Education & Schooling
September Mon 24, 2012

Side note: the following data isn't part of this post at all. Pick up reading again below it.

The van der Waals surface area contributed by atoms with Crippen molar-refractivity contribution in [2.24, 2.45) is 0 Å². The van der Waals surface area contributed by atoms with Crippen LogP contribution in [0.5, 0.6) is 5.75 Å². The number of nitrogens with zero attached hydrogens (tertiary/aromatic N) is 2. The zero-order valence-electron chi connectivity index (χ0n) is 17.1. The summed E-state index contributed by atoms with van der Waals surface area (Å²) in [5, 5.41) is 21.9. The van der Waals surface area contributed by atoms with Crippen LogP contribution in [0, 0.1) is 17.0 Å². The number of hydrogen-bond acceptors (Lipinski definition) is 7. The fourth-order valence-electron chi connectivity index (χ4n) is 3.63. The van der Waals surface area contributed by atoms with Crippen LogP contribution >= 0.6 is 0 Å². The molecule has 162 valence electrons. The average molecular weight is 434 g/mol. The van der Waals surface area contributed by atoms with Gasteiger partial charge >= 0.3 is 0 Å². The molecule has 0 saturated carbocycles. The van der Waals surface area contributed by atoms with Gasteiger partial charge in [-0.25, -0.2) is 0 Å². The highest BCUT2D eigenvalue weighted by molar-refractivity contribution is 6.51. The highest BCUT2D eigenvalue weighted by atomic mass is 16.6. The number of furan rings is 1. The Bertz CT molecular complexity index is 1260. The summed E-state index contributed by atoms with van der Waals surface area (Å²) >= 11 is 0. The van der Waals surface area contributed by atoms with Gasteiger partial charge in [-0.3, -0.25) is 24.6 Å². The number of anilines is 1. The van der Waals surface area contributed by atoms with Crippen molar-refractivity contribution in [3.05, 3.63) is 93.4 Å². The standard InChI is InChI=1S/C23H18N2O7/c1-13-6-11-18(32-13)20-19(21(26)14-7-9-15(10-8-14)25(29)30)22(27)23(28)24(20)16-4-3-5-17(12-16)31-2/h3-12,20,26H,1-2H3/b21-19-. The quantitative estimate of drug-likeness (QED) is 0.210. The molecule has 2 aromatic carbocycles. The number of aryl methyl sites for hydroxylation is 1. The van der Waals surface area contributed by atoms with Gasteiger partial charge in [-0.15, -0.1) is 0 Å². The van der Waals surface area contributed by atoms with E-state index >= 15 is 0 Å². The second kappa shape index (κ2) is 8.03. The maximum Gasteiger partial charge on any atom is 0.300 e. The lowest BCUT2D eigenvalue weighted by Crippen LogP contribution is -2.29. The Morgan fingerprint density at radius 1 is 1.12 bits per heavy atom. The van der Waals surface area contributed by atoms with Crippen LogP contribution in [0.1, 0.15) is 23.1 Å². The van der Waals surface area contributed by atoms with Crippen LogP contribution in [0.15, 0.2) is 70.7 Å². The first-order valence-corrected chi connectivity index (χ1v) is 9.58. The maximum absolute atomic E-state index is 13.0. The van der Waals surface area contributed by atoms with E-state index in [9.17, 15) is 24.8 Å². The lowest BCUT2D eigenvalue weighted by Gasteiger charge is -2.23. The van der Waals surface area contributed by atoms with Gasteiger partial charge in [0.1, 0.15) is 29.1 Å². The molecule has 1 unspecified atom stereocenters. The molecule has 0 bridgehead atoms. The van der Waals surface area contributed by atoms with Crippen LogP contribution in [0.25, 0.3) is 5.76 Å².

The AVSI project in the Dadaab refugee camp in Kenya will be presented as a model of international cooperation at the headquarters of the United Nations in New York. The UN has invited Adrawa Deogracious Droma, manager of this program born out of a collaboration between the Italian NGO and the Ugandan Permanent Center for Education. The AVSI representative will speak at the conference entitled "Civil society and human rights education as an instrument for the promotion of religious tolerance", organized as part of the 67th General Assembly of the United Nations. Faced with the threat of war and famine afflicting Somalia, thousands of refugees are fleeing the country to seek refuge in Kenya, and AVSI provides an answer to the educational needs of these people. Ilsussidiario.net interviewed Deogracious Droma to ask him for a preview of the contents of his speech that will take place on September 27.What are you working on in the Dadaab refugee camp?There are not enough qualified teachers in the camp, and so we are collaborating with the University of Kenya to prepare teachers, choosing them from among the refugees themselves. Most of the Kenyan teachers claim that the work in the refugee camp is not stimulating. That is why we have begun the initiative to train displaced people to do this profession. AVSI and the Permanent Center for Education of Kampala, together with UNHCR, UNICEF and the FAO have organized more than 30 workshops, in which more than 2,000 refugees participated.What are the characteristics of your project?Before professionally training the teachers, our objective is to engage their humanity, starting from the fact that teaching can be a fascinating adventure both for the teacher and for the student. This allowed us to interact with a large number of refugees who aspired to become teachers, and we received very positive responses. Our premise was that education is first and foremost a companionship, a journey that teacher and student go on together.How did the refugees react to your proposal?The workshops were the occasion to break down the barrier that could have divided us. At first we were afraid of the risks inherent in our religious and cultural differences, which could have been an obstacle to our proposals. All of the Somali are Muslim, in fact, while the refugees from Sudan and other parts of Kenya are Protestant, “born again” Christians. What we realized in time is that the human heart is the same regardless of cultural and religious differences.What counts, then, is to turn to this common center, the heart. How were you able to do this?
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